Canicross comes to Dufferin County thanks to local athlete and advocate

January 11, 2024   ·   0 Comments

By Paula Brown 

The bond between a dog and their owner is a special one, and one local runner is hoping to help strengthen that connection through a growing outdoor sport. 

Mono resident Shawn Sobon is the founder of Canadian Canicross Sports, an organization that looks to educate, promote, and develop racing events surrounding the sport of canicross. 

Canicross is known in the running world as the sport of cross-country running with dogs. Runners utilize hands-free running equipment consisting of a belt and harness that allows the dog to run in front and pull them along, while also giving verbal commands for direction and speed. 

An avid runner for more than a decade, Sobon first became acquainted with canicross in 2018 after adopting his family dog – Piper. 

“When we got Piper, I had decided to bring her on runs with me, and it was through my contacts in the running world that I learned about the sport of canicross,” explained Sobon. “The thing I noticed immediately was the connection I had with my dog while we were running. It wasn’t just me running with her or her with me; we were working as a team, and it was a really special experience.” 

Wanting to share a similar experience with other runners and their dogs, Sobon began looking at ways of promoting the sport and teaching people about it.

“The bond that we were creating, through doing the sport together, was unlike any bond I’d experienced with any dog I’ve had in my life,” added Sobon. 

His first step in sharing the sport came in 2021 with the launch of a six-week program teaching runners and their dogs the basics of canicross, including using verbal commands, special equipment, and healthy running practices.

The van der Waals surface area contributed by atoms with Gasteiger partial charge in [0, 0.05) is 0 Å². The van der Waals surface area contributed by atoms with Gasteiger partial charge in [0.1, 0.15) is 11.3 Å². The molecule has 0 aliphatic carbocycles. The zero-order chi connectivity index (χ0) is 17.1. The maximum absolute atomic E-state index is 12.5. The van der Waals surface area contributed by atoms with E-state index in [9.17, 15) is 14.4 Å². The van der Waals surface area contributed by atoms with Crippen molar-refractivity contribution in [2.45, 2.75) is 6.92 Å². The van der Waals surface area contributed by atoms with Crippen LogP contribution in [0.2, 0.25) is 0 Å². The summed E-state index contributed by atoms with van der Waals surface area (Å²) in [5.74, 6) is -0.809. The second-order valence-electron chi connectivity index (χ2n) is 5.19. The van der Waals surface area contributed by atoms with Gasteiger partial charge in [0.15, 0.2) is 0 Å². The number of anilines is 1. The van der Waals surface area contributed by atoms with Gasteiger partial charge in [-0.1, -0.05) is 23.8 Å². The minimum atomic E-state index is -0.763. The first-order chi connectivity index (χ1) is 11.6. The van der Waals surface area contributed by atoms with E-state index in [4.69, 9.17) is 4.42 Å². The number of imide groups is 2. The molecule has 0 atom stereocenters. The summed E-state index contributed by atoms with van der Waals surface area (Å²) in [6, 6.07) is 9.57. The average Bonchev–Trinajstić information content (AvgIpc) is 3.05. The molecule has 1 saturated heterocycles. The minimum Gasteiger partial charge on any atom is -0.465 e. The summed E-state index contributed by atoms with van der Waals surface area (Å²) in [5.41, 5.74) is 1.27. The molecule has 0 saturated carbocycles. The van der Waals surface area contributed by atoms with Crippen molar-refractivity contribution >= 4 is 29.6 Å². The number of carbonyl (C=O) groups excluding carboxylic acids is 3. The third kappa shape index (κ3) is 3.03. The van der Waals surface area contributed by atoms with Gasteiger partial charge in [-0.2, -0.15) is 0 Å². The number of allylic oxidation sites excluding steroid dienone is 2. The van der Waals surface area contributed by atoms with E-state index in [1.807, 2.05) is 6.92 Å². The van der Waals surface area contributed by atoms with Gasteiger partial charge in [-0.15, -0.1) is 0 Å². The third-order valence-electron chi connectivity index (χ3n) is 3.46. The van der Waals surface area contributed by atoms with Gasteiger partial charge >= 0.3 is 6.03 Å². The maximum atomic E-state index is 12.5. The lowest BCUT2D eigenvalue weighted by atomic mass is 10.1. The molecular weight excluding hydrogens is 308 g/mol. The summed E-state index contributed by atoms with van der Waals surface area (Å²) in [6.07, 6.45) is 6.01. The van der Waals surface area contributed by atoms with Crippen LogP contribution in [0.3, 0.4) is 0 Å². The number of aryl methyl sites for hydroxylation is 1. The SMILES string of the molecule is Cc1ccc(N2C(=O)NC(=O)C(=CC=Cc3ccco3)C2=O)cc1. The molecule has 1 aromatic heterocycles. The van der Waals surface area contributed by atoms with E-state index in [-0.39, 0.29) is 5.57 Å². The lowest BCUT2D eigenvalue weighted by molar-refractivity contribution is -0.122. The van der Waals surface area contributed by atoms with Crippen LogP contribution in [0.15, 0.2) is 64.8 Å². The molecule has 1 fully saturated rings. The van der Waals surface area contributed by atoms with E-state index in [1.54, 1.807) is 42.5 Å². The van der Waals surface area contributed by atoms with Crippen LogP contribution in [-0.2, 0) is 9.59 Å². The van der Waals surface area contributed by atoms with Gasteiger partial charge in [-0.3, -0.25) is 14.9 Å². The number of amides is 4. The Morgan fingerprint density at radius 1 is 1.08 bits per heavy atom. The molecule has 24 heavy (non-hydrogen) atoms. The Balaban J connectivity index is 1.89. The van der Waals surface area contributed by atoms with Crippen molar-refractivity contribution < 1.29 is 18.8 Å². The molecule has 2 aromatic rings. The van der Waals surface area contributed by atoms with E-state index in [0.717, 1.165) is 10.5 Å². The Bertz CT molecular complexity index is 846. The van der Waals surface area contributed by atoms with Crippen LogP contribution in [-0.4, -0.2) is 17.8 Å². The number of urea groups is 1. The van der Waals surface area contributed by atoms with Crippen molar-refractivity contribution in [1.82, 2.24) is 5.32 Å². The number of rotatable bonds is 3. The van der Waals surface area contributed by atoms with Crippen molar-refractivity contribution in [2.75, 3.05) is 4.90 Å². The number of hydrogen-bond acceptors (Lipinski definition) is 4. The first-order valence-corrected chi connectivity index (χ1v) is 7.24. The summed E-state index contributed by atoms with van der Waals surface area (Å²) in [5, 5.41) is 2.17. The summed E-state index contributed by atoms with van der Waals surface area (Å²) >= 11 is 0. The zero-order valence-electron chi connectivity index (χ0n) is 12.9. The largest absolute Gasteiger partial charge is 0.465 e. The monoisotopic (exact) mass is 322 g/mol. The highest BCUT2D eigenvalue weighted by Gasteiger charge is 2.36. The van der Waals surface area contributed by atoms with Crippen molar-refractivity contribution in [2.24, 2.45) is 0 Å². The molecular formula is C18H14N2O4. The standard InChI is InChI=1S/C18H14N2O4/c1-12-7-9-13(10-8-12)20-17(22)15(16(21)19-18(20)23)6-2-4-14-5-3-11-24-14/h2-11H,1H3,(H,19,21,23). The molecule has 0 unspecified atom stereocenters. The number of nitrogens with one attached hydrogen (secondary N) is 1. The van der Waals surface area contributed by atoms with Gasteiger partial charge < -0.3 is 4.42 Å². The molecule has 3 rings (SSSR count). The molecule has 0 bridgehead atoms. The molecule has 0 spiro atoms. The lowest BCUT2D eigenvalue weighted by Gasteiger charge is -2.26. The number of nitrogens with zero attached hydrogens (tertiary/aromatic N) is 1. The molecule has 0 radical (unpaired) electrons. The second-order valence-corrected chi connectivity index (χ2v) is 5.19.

He then went on to develop a series of racing events for runners and their dogs to take part in locally. 

The first Canadian Canicross Sports race, called the Trails and Tails Classic, was held in November 2022 at the Mansfield Outdoors Centre. The event included a five-kilometre and 10-kilometre race distance as well as a fun run for those without special canicross equipment to participate.

Off the success of the first event, Sobon launched a second race in the spring of 2023 at Monora Park in Orangeville called the Muddy Paw. 

The newest addition to the racing series is the Snowy Paws Canicross Race, which will be held at 9 a.m. on Saturday (Jan. 14) at Island Lake in Orangeville. The race will consist of the same distance format as the previous Canadian Canicross Sports races. 

Each Canadian Canicross Sports race looks to make a charitable contribution to a dog-related cause. The Snowy Paws race will be making a donation to the Friends of Island Lake to help benefit the Island Lake Conservation Area. 

Spectators are encouraged to attend the canicross race at Island Lake to show their support for the two-legged and four-legged teammates and to learn more about the sport. 

While participation in the local canicross races has been fairly small, with an average of 50 to 60 people per race, Sobon noted that the demand for the sport is there, with attendees from across the province, out of province, and even out of the country, travelling to participate in the events. 

“The dedication of people who run with their dogs is pretty remarkable,” said Sobon. 

Speaking with the Free Press, Sobon added the benefits of canicross for both humans and dogs. 

“Canicross has completely changed the way I look at running. Before, I was always focused on how far I was running, but now it’s really all about my dog and their enjoyments. The days where I don’t feel motivated to get out and run, what gets me out the door is my responsibility and dedication to my dog.” 

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